Decreasing delinquencies

The percentage of mortgaged homes in California 90+ days delinquent but not yet in foreclosure was down to 1.2% in Q2 2015. The delinquency rate will continue to decrease until the Fed begins cutting back their economic stimulus efforts, expected in 2017.

Fewer delinquent homeowners means NODs and foreclosures will continue to decrease in the months ahead. However, as prices flatten, delinquency rates will decline more slowly, then stop. At some point around late 2017, expect prices to decrease, diminishing home equities.

Related article:

California delinquencies diminish, recovery underway

NODs: approaching normal levels

An NOD is filed when a homeowner is three or more months delinquent on their mortgage payment.

California’s inventory of homes in foreclosure comprised just 0.5% of all mortgaged homes in the state in July 2015. However, as prices begin to fall in late 2017, expect foreclosures and the resulting distressed sales to creep back up. By then, increased mortgage interest rates will have reduced purchasing power for long enough to push down home prices, increasing negative equity and thus driving a modest increase in foreclosures.

Related article:

California distressed sales, foreclosure inventory fall sharply

Prices remain tenuous

Home prices remain higher than last year’s prices, though the increase is markedly smaller than experienced in 2012-2014. Anticipate prices to continue to rise slightly through mid-2017, due to historically-low mortgage rates. However, once mortgage rates rise in 2017 due to action by the Federal Reserve, expect sales volume to drop, placing downward pressure on home pricing 9-12 months later.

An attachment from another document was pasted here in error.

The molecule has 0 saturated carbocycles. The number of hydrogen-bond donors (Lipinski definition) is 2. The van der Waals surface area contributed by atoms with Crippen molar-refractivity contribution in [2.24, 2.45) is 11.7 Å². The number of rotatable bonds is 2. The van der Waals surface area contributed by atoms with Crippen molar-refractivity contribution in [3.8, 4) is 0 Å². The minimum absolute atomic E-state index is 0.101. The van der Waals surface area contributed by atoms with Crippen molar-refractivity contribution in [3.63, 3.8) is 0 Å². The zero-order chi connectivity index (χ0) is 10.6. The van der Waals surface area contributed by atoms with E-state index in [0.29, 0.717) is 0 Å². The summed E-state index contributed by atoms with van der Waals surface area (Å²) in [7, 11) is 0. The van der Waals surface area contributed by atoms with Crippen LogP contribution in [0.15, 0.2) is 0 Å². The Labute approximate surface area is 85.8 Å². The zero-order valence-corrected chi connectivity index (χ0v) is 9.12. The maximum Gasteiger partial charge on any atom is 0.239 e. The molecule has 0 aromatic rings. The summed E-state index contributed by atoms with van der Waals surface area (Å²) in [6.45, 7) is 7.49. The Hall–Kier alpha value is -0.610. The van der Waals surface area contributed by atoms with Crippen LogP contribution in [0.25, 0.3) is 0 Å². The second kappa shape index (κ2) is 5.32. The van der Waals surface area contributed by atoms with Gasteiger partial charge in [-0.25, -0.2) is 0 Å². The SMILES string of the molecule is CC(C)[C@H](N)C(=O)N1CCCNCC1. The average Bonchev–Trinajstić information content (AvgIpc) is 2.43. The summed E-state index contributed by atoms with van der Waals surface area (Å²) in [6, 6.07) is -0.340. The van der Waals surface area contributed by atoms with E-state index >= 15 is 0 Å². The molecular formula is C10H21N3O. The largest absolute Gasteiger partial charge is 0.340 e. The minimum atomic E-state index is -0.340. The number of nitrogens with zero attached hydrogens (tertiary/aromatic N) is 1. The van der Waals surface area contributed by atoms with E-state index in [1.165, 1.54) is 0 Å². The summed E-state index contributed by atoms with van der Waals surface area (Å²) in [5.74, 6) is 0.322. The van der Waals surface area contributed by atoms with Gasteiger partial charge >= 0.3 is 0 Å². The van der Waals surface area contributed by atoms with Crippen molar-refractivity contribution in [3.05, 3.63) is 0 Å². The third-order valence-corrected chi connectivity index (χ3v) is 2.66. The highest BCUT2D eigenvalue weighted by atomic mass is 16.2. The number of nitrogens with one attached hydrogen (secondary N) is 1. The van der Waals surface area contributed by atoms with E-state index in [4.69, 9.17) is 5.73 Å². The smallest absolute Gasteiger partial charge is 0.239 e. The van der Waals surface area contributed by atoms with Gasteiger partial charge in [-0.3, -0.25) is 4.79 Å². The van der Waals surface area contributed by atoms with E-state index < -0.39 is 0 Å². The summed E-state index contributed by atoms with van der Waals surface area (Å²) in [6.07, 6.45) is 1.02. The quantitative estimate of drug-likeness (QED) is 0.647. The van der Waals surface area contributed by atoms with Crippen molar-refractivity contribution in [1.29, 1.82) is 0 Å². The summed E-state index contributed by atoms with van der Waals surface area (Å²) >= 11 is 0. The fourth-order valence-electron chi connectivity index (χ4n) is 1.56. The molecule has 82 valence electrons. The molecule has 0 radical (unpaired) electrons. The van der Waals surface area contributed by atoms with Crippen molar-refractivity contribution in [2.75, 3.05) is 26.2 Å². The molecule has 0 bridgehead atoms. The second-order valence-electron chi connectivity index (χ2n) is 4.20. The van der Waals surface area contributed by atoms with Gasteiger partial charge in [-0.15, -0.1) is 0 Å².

As prices rise and fall, homeowners may see their home boosted into positive equity one month, only to fall underwater then next. A sustainable rise in pricing will not occur until it can be supported by end user demand. This will occur around 2019 as jobs fully recover.

Related article:

California tiered home pricing

When will my home (and I) be solvent for good?

Underwater homeowners hoping for prices or amortization will make them solvent will eventually reach their goal. Of course, this will take roughly 10 to 15 years of paying into an underwater mortgage. Eventually, (around 2020 for underwater homeowners who purchased at the height of the Boom), their principal balance and home price will crossover for good. Then, for the first time, their mortgage payments will actually create positive equity. After 10 to 15 years, they’ll finally know the magic of amortization.

The wildcard in this timeline is asset inflation. Home pricing undulates around the historical mean price, at times above and at times below. During a mini-boom bounce, home prices may briefly carry some homeowners out of negative equity. 2019-2021 appears to be set as the next mini-boom on the horizon. Homeowners waiting for market momentum to create equity might sell then. For the stalwart others who continue to pay, see you in 2020 at the earliest.

Related article:

The mean price trendline: the home price anchor